Sudden Oak Death flourishes just north of San Luis Obispo County border

May 14, 2015

Central Coast residents concerned with protecting the area's coastal live oak trees are joining forces in the coming days to stop the spread of a serious disease. Sudden Oak Death (SOD) has been a problem in California for years, but now scientists have tools to track—and possibly slow—its spread.

Locations on the Google Earth SOD Blitz map where trees either tested infected (red) or clean (green).

Volunteers play a crucial role in this process, according to Lauren Brown, a trainer with the 2015 Spring SOD Blitz, a campaign aimed at mapping the location and status of trees throughout the state.

"What we're doing is, definitely what's called citizen science," said Brown. She's teaching volunteers how to properly sample and record the trees in their area.

Brown said California bay laurels are carriers of the disease and are the trees used to determine whether SOD is a concern in the area.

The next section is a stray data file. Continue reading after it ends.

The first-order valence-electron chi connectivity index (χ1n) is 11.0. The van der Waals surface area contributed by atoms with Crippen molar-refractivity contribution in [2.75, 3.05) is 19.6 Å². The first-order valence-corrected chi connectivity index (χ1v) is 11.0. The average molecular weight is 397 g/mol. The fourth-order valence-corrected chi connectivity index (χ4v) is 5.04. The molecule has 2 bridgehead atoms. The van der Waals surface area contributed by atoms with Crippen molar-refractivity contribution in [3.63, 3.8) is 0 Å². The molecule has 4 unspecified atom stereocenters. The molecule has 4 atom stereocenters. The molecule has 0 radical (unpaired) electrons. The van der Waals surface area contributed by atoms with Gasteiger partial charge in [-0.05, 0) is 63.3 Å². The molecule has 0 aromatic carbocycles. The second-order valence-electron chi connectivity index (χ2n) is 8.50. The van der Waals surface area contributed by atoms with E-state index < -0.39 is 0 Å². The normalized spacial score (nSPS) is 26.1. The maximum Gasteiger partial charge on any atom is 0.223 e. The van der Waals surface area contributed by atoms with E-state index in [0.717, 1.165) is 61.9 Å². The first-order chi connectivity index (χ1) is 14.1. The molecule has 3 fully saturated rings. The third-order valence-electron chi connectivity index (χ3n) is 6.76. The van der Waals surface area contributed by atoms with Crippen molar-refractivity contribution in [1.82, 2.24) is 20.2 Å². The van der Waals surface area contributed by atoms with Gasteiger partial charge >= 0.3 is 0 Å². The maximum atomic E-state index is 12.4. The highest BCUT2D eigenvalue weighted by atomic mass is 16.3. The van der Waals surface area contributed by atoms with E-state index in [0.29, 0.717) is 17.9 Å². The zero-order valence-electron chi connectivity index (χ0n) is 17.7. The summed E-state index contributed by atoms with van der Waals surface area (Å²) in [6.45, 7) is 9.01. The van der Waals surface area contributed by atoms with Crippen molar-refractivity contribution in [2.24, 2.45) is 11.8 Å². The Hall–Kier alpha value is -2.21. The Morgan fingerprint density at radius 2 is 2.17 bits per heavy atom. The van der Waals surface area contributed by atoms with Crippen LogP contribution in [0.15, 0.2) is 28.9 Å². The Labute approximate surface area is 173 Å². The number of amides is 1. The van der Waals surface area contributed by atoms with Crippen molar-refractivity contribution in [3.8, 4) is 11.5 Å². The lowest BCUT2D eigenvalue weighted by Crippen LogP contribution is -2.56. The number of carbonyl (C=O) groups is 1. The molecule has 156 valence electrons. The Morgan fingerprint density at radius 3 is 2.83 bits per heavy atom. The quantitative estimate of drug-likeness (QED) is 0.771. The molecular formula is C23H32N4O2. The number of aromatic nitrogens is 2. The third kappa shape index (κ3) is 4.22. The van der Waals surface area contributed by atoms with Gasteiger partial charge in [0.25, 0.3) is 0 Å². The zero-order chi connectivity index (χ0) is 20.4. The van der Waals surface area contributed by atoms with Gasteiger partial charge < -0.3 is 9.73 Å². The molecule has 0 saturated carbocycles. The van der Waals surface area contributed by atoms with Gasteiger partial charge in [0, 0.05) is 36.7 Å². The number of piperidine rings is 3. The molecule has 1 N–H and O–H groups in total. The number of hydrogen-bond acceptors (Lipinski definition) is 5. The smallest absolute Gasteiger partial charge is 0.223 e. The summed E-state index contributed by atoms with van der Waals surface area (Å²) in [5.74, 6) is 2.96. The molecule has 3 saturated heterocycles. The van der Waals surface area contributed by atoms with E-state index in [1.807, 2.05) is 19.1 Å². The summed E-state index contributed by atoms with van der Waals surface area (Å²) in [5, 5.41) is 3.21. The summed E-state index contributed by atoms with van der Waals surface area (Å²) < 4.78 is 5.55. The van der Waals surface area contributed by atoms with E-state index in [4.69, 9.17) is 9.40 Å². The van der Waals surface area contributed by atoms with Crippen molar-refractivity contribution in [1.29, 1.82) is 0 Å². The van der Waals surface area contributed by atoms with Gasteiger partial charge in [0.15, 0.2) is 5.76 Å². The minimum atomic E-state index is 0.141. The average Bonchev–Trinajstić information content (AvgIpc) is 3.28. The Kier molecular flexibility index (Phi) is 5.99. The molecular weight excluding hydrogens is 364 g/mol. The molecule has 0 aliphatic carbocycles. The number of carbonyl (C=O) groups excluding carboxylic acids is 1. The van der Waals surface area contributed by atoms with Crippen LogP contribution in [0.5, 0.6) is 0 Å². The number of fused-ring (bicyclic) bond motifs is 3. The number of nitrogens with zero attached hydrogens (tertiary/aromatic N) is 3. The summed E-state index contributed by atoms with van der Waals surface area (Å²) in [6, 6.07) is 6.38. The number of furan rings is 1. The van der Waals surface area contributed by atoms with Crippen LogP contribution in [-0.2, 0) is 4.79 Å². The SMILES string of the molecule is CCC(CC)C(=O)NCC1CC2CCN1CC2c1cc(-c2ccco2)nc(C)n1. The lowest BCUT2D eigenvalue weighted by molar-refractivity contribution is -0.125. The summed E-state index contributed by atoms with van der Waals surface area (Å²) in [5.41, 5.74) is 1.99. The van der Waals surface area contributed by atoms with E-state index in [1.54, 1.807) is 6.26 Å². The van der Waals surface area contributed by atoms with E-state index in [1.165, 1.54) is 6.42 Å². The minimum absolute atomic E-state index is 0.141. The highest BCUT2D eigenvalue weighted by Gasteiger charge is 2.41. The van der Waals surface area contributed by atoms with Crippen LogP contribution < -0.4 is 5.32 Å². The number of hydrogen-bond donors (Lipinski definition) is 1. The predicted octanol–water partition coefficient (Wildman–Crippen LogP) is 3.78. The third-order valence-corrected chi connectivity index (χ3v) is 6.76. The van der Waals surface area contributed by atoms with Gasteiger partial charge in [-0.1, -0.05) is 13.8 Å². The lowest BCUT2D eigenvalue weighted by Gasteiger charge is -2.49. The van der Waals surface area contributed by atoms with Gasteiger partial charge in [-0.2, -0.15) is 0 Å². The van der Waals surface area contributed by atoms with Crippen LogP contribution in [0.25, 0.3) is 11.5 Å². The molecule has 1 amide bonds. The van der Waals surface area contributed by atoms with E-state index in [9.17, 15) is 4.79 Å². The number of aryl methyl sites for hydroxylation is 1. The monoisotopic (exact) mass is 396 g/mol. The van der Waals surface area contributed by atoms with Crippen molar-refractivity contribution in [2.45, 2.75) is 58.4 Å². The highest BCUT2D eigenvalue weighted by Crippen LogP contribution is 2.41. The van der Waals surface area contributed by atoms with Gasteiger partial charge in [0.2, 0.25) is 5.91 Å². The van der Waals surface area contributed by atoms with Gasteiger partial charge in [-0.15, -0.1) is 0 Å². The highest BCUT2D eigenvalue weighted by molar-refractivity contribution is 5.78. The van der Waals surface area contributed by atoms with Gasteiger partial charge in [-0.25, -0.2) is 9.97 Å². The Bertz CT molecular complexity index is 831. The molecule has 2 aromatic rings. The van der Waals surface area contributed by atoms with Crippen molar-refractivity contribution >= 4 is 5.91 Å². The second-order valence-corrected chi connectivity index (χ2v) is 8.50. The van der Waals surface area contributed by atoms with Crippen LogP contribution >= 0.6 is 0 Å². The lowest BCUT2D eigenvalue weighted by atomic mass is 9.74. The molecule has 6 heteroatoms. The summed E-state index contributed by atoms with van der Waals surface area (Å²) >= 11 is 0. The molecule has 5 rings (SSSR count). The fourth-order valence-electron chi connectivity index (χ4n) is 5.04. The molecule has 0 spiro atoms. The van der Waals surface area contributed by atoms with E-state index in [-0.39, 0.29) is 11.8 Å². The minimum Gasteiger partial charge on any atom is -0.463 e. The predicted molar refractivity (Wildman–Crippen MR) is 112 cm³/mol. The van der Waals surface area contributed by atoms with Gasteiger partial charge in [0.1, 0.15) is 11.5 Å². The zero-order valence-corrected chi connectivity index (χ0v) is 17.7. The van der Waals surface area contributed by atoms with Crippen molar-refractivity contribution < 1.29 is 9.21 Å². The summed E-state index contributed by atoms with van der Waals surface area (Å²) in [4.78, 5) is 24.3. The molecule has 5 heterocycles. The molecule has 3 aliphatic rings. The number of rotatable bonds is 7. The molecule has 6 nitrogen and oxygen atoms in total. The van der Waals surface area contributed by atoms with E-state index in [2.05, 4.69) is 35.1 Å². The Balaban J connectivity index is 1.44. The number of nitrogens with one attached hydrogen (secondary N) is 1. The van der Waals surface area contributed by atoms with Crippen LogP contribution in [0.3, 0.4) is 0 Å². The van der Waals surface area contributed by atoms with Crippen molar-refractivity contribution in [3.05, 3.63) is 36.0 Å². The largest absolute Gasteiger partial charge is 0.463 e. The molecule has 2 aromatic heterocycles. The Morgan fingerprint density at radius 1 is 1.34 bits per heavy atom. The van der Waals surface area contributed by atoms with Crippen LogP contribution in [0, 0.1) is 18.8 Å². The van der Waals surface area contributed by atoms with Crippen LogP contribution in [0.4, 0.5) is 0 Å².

The disease is caused by a pathogen called phytophthora, which the bay laurels harbor. If leaves from a laurel test positive for phytophthora, then oaks within 200 yards are in danger.

SOD has not yet been detected in San Luis Obispo County, but it's right on the border along the Big Sur coastline where it's really taken a foothold.

 The Blitz project is now nearly a decade old. Information collected by volunteers over those years has helped create an interactive map that's free to the public. You can see just how close an infected tree may be to your yard, and possibly an oak.

It's the brainchild of Doctor Matteo Garbelotto at Cal Berkeley. He says even though volunteers do much of the work, it's still an expensive undertaking.

"It's a fairly expensive effort because you've to organize a lot of meetings throughout the state, you've got to get all the people involved, and then you've have to pay all the cost of processing the samples, which is fairly high," said Garbelotto.

The doctor says funding to help pay for those costs comes from the US Forest Service and the PG&E Foundation.

The spread of SOD has slowed in recent years because the pathogen travels using water. So, the current drought is actually a positive for controlling the disease.